Curating Natural History Museum collections includes cataloging all material and making the information available to scientists worldwide. This is a daunting task for the millions of invertebrates in collections. Bringing some structure in these collections is challenging because many specimens lack identification or are sometimes even misidentified. Finding the correct name for invertebrates requires an up-to-date knowledge of the taxonomic status of the group and often a decent amount of experience to look at the right diagnostic features to recognize the individual species. For this reason, taxonomic experts are generally invited to contribute to the identification process. Classically, this meant to either send the material to the expert or have the expert visit the collections. Sending specimens is expensive and risky, there are several recent examples of type material that was “lost” at international borders. To help with this challenge, BINCO developed a digitalization-identification pipeline which was based on volunteers and a cheap setup of a point-and-shoot camera. This method limits the material that needs to be exchanged with taxonomic experts and accelerates the identification process and the organization of natural history collections.
In a pilot project, BINCO digitized all specimens and associated information of the genus Calligrapha (Coleoptera - Chrysomelidae) in the collections of the Royal Belgian Institute of Natural Science (RBINS). In collaboration with the taxonomic expert Jesús Gómez-Zurita, the identification of specimens was accelerated. This allowed the reorganization of this part of the RBINS collection. Results of this project were published in the journal Biodiversity Informatics and can be found here.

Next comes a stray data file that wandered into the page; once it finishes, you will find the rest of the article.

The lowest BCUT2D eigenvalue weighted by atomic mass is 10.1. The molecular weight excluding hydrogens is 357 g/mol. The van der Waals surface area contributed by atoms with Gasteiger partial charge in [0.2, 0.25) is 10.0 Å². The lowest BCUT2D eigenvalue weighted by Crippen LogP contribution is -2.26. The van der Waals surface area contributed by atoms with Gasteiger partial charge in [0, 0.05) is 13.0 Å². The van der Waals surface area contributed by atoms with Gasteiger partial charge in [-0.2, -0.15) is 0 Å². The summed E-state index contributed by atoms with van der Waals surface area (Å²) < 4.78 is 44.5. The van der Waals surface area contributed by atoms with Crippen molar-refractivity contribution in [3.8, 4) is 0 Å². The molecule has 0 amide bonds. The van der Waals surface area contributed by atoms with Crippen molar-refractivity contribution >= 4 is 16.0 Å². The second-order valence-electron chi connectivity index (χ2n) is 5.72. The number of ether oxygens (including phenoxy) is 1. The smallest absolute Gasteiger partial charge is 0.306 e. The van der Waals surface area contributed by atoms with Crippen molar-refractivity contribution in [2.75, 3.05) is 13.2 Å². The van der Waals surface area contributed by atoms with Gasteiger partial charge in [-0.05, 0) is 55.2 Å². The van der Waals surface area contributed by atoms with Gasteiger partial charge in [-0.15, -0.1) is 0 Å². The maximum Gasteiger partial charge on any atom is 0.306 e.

by Merlijn Jocqué
We are living in a world with a high demand for living space, a cost paid for by sacrificing parts of our natural capital. Natural ecosystems today are disappearing faster than ever before. Scientists simply do not have the resources to document all organisms in these fading regions before they go extinct. Organisms in these regions include many scientifically unknown species, undisclosed and possibly never encountered by scientists before. We can only guess what lifeforms have been irreversibly lost already. Conservation organizations have a hard time prioritizing nature to protect. Limited resources allow an effective conservation of only a few priority conservation areas. The remaining, also valuable, regions are waiting for a less fortunate future. Additionally a biodiversity knowledge gap creates uncertainty with every decision.
This story also applies to parts of Northern Mozambique. Off limits for a long time due to ongoing civil unrest, the region largely remains terra incognita in its biodiversity. As the situation normalized and the economy is gaining momentum, a growing population is rapidly affecting the natural ecosystems. The deforestation rates of miombo woodland around Lichinga, for example, are messengers for a bad time to come for local natural resources. The question for priority conservation areas in this massive region is on the table. Funded by the CEPF (Critical Ecosystem Partnership Fund), RGS (Royal Geographical Society) and WWF (World Wildlife Fund) in collaboration with the Museu De História Natural de Maputo, an expedition was mounted to assess the biodiversity on the Njesi plateau, and evaluate the potential as a KBA (Key Biodiversity Area). Receiving the label of KBA would place the region within the group of globally recognized priority conservation areas that are prioritized in conservation efforts. The expedition was in close collaboration with the Rift Valley Corporation that through the LAGRI conservation initiative strives to a sustainable use of natural resources and protection of selected biodiversity hotspots in a large region north of Lichinga.
Preliminary findings of the expedition are promising. The experience of the Belgian wildlife documentary maker Pim Niesten on the BES (Biodiversity Express Survey) in 2016 to the Njesi plateau in northern Mozambique coordinated by BINCO, can be viewed here.
by MERLIJN JOCQUE
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BINCO npo collects essential biodiversity data on poorly studied regions and threatened taxa to facilitate conservation organisations and governments to prioritize conservation actions and protect our natural capital. BINCO npo is a consortium of scientists and volunteers that work on a voluntary basis. Any financial contribution is most welcome and will make a difference.